SP: In that connection, do you feel disappointed over the number of longtime Wall Street vets who are guiding the White House’s economic deliberations at this point?
Ellison: Yeah. I’m more than disappointed. I’m worried. My personality is such that I’m focused on now, and on moving forward. [Former Treasury Secretary Hank] Paulson and [Treasury Secretary Tim] Geithner played a role in this thing to a certain extent. Not that Geithner hasn’t done some good things, but he’s done some other things too.
The very folks who guided us into the problem, we’re relying on them to manage TARP money and to offer regulatory reform. Let me just tell you this, though–I’ve got a lot of confidence in [House Financial Services Committee chair] Barney Frank. I’ve got a lot of confidence in groups like the Center for Responsible Lending. I think a lot of civil rights organizations like LARASA and NAACP. Even labor unions are much more focused on financial reform than they have been in the past. I think it’s an organizing challenge to make sure it all works out right.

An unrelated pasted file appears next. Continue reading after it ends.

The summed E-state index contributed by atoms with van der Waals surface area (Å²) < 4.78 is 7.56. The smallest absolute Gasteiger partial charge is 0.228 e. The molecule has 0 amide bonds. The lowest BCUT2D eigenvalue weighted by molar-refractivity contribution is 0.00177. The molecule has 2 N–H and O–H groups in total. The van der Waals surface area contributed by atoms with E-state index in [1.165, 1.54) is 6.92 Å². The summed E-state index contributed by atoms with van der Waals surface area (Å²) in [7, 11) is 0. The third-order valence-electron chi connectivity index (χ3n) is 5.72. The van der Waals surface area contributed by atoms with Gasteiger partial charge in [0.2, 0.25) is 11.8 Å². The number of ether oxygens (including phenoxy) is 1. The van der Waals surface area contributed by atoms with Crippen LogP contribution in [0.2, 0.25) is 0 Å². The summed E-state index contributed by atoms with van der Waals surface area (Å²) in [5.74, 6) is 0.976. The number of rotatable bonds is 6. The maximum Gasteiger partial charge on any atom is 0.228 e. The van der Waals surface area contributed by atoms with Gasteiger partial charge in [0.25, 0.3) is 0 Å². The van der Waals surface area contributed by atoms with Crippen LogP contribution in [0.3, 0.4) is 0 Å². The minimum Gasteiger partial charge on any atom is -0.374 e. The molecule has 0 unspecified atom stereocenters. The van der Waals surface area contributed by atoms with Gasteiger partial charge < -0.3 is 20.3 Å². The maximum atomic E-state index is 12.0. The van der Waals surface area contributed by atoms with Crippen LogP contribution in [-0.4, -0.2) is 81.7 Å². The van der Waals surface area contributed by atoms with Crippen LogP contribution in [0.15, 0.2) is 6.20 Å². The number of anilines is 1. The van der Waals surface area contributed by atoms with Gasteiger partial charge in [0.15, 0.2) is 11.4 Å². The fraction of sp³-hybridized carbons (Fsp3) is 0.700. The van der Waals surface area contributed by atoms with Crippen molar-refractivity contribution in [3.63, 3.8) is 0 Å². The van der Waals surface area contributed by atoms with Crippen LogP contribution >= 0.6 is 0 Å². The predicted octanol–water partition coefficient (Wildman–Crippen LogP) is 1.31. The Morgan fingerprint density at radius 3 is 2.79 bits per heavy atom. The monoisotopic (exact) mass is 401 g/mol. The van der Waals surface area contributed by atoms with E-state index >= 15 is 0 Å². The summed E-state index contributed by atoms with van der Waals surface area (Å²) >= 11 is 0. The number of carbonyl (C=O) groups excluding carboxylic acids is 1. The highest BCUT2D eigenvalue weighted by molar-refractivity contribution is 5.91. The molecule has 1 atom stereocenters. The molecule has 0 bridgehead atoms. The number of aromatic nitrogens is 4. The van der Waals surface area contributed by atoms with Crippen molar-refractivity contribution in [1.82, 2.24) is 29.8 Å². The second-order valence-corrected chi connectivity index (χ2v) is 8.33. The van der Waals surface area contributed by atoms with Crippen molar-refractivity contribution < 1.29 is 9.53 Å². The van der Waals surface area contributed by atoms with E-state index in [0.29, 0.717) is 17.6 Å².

I think I have a responsibility to try to pull people together toward that end. So we’re doing some things locally and in DC to try to say, when do the people get their say in this regulatory reform thing? We got here as a result of people being disengaged, and we’re only going to get it fixed by people being re-engaged.
We’re seeing massive resistance to the cramdown proposal. That’s a proposal to allow bankruptcy judges to reschedule a mortgage on a primary residence. They’re fighting this thing tooth and nail. Now the fact is, the people fighting it are the last people who should get the ear of anyone. And it goes to show me they haven’t really learned any lessons. A lot of these folks–large banks, Wall Street firms–they have the attitude that “Heads I win, tails you lose.” No matter what happens, we always get ours.
That’s why we’ve got a challenge to get average people involved in this reform debate.